STRASBURG – Donald Keller has received two purple hearts and four other medals from his service as a radio operator for combat engineers during World War II.

Earlier this week, the 96-year-old Strasburg resident was knighted with the Order of the Legion of Honor of the French Republic.

“[It’s] the highest award you can get out of France,” he said. “It would be equal to our Congressional Medal of Honor.”

Keller said the award recognizes his bravery and heroism during the war and his efforts to help liberate France.

“I’ve never seen a medal as nice as this," he said.

The award ceremony, hosted by the World War II Foundation and the Embassy of France on Tuesday, was part of the D-Day 75th Anniversary Commemoration at the embassy in Washington, D.C.

Keller attended with some family and friends, ”dressed in a suit, tie, and all this jazz.” He was one of four award recipients.

His award comes about two years after he first filled out paperwork he received in the mail from France. He filled it out, sent it back, and expected to wait several months for a response. But after a year went by, he contacted them again. The office couldn’t find the paperwork he sent, and he wasn’t able to get the answers he needed over the phone.

So he asked for help at Strasburg High School, where he said a French exchange student spoke with the French embassy and arranged for Keller to send them another set of papers.

“Finally, things started,” he recalled.

Keller earned his first purple heart on July 7, 1944, when he helped save the lives of two badly injured soldiers in spite of having been wounded himself by mortar shrapnel to his face and chest. One in a group of eight, he said, “I was the only one left standing.”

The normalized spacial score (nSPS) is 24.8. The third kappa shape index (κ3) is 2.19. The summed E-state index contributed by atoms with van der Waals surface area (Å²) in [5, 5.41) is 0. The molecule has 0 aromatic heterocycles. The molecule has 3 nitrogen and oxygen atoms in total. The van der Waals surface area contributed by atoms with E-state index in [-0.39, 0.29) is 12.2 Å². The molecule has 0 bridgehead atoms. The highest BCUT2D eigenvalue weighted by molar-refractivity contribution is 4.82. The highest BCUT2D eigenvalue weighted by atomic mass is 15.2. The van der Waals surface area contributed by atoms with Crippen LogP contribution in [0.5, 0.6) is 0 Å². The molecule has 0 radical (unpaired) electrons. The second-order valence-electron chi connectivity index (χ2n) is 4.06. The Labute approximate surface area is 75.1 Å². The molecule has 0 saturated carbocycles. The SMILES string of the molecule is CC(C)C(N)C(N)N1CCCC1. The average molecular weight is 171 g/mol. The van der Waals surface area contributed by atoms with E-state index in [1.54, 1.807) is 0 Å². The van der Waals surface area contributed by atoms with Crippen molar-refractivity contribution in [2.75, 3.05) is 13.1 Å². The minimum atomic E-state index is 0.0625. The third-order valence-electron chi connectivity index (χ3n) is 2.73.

The shell killed one of the men and injured two in addition to Keller. The other four took off running, he said.

He helped the injured soldiers get help at a field hospital before he was sent to England for treatment.

Keller earned his second purple heart in Luxembourg during the Battle of the Bulge when an artillery shell hit a soldier next to him, and Keller was again struck by shrapnel.

Afterward, he returned to his previous post of Versailles, France, where he remained until the end of the war.

VE Day (Victory in Europe) was on May 8, 1945.

Keller said Tuesday’s ceremony was bigger than he expected, and he was honored to get to talk with some generals who attended, as well as to former Sen. Bob Dole.

“It was very nice,” Keller said. “Extra nice, you might say.

“There were 420 people in the audience there that came just for the four of us.”

Two of the other men awarded by the embassy wore their uniforms, he noted.

“I could have, but I didn’t know it, so I just wore a suit.”

Contact Josette Keelor at